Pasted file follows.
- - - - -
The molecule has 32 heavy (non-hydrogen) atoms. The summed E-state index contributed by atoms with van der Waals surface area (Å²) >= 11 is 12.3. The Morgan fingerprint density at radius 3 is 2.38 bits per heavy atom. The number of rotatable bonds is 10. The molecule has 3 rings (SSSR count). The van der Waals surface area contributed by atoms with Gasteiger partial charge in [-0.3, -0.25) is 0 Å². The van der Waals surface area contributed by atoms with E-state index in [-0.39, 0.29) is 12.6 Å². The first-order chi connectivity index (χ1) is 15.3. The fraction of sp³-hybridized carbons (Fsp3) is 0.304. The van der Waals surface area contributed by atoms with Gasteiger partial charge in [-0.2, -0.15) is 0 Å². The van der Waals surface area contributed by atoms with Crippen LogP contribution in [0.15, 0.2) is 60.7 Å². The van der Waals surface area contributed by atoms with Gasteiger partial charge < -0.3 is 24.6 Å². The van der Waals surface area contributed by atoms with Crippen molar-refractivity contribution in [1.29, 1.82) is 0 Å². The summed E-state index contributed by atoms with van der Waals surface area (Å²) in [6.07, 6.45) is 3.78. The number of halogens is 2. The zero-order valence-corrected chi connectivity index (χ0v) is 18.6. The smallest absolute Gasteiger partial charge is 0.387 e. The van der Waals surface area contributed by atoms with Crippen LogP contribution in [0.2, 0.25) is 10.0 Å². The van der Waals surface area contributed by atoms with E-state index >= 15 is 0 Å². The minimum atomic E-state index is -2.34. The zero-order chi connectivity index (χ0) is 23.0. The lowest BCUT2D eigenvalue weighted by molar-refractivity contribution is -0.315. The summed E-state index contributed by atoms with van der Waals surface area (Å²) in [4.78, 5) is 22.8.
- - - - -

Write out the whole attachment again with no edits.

The molecule has 32 heavy (non-hydrogen) atoms. The summed E-state index contributed by atoms with van der Waals surface area (Å²) >= 11 is 12.3. The Morgan fingerprint density at radius 3 is 2.38 bits per heavy atom. The number of rotatable bonds is 10. The molecule has 3 rings (SSSR count). The van der Waals surface area contributed by atoms with Gasteiger partial charge in [-0.3, -0.25) is 0 Å². The van der Waals surface area contributed by atoms with E-state index in [-0.39, 0.29) is 12.6 Å². The first-order chi connectivity index (χ1) is 15.3. The fraction of sp³-hybridized carbons (Fsp3) is 0.304. The van der Waals surface area contributed by atoms with Gasteiger partial charge in [-0.2, -0.15) is 0 Å². The van der Waals surface area contributed by atoms with Crippen LogP contribution in [0.15, 0.2) is 60.7 Å². The van der Waals surface area contributed by atoms with Gasteiger partial charge < -0.3 is 24.6 Å². The van der Waals surface area contributed by atoms with Crippen molar-refractivity contribution in [1.29, 1.82) is 0 Å². The summed E-state index contributed by atoms with van der Waals surface area (Å²) in [6.07, 6.45) is 3.78. The number of halogens is 2. The zero-order valence-corrected chi connectivity index (χ0v) is 18.6. The smallest absolute Gasteiger partial charge is 0.387 e. The van der Waals surface area contributed by atoms with Crippen LogP contribution in [0.2, 0.25) is 10.0 Å². The van der Waals surface area contributed by atoms with E-state index >= 15 is 0 Å². The minimum atomic E-state index is -2.34. The zero-order chi connectivity index (χ0) is 23.0. The lowest BCUT2D eigenvalue weighted by molar-refractivity contribution is -0.315. The summed E-state index contributed by atoms with van der Waals surface area (Å²) in [4.78, 5) is 22.8.